David G. Bellavia, a 43-year-old retired staff sergeant from Lyndonville, New York, was an infantryman in the U.S. Army for six years. But what he is best known for is his role in the Second Battle of Fallujah in Iraq, dubbed Operation Phantom Fury, on the night of Nov. 10, 2004. In what was considered the highest point of conflict in the Iraq War, Bellavia almost single-handedly saved his squad in a dark building filled with enemy gunfire, in the process killing four insurgents and wounding a fifth.
In honor of his heroic actions, Bellavia was awarded the Medal of Honor—the nation’s highest recognition for valor in combat—at a White House ceremony on June 25, just a week before his visit to Fordham.
“Fordham has six Medal of Honor recipients [among its alumni],” said Matthew Butler, the University’s director of military and veterans’ services and a former Marine, in his opening remarks. “So it’s a great honor to have a living American treasure with us today.”
Inside the Bateman Room in the Law School building, Bellavia spoke to an audience of approximately 50 people—the majority of them veterans—about his childhood, life and death on the battlefield, and what he hopes the future holds for veterans across America.
Stories from Very Different Battlefields
His stories of the past, often told with a waggish sense of humor, brought both laughter and knowing nods from the audience, especially fellow veterans. Among those anecdotes was the time he took a hairdryer to boot camp. But some stories were tragic, like the time he lost his command sergeant major—his “surrogate father”—on the battlefield.
Bellavia was born to a family of six in Lyndonville, a village located four miles south of Lake Ontario. He said when he was a child, his grandfather, a World War II veteran, would tell him stories about wartime—“noble adventures” about people fighting against evil and tyranny.
It was a stark contrast to his early military years in Kosovo, where “evil” appeared in the form of chicken robbers.
“I remember we would get a briefing like, ‘Mr. McMetty’s chickens have been stolen,’ and be like … ‘It’s go time,’” he said in a hushed tone, as the audience laughed.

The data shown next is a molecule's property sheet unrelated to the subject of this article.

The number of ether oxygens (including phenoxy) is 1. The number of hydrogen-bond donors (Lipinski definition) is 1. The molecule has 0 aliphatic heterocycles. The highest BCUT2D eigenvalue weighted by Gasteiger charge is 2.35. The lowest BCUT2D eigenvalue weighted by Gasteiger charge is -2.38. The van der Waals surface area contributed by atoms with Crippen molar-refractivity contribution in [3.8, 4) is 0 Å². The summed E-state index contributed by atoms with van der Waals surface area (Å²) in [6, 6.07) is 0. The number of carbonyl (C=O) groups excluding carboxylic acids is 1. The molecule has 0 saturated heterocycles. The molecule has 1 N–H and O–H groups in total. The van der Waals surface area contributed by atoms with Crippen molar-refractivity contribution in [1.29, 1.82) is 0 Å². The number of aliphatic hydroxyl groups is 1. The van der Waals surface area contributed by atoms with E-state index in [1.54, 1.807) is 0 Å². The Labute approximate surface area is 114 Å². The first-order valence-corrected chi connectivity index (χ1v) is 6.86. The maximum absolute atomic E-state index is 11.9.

But throughout his six-year military career, he endured far worse. Bellavia recalled the first time he was shot at. He felt a fluctuation of emotions: fear, exhilaration, anger.
Then there was the Second Battle of Fallujah. Fifteen years ago, in a military campaign to defeat the Islamic insurgents in the stronghold city, Bellavia found himself in a concrete building, engaged in close-quarters combat.
“Fallujah was like the Superbowl of urban fighting … You’re shooting automatic gunfire at point-blank range in concrete structures. Everyone’s got a gouge, a wound, a cut. Glass, metal fragments—you name it,” Bellavia recalled. “Guys clearing out their eyes of glass and metal, and you’re constantly looking at that guy next to you. And no matter how bad they’re hurt, you just gotta keep … you gotta take the threat out. Whoever shot at us has to die, or we’re all gonna die.”
For a long time, he said, he hated the enemy. But eventually, he realized that he wasn’t fighting because he hated the “bad guys”; he was fighting because he loved the “good guys”—his country, his unit, and every parent to whom he made a promise to bring their sons and daughters home. And in the process, he saw his enemies in a new light.
Respect for the Enemy
“I looked at the enemy with great respect. They believed in what they were doing. These men were giving their lives for what they believe in,” Bellavia explained. “I may not understand it. I’m not gonna stop shooting. But I respect the hell out of them.”
In a conversation with the event’s moderator, Gerry Byrne, FCRH ’66—vice chairman of Penske Media Corporation and a Marine combat veteran who served in the Vietnam War—Bellavia also touched on the transition from the battlefield to civilian life.
“It’s one of the most difficult parts of being a veteran,” said Byrne.“When I came home from Vietnam, I literally got spit on in uniform at the airport. It’s something I’ll never forget.”
But those Vietnam vets paved the way for later generations of soldiers, Bellavia said.
“When I came home from the airport, I had two Vietnam guys crying, and they told me, ‘Welcome home, I love you,’” Bellavia said to Byrne. “It was your generation that made sure our generation was treated with dignity and respect that you didn’t get.”
In the future, Bellavia said he wants to see not only more student veterans, but also more veteran professors, administrators, and CEOs—veterans “in the highest echelons of elected office, in professional work.”
‘We Don’t Leave People Behind’
A U.S. Army veteran in the audience asked Bellavia for advice on another group of veterans—those who struggle with suicidal thoughts. Nearly 20 veterans commit suicide every day.
“There’s a sense that we don’t belong anymore. There’s this idea that ‘Everything was easier when I was over there.’ I woke up, I had a mission, I had a purpose, I had a job, I was appreciated, I was respected. [Then] I come home, and everyone looks at me, waiting for me to snap,” Bellavia said, as several audience members held up their phones and recorded his voice. “But you know what? You’re a damn soldier … I wouldn’t expect you to quit on me when we’re getting shot at; I wouldn’t expect you to quit now. We need you. We don’t leave people behind in a firefight. [And] we don’t leave them behind when we come home.”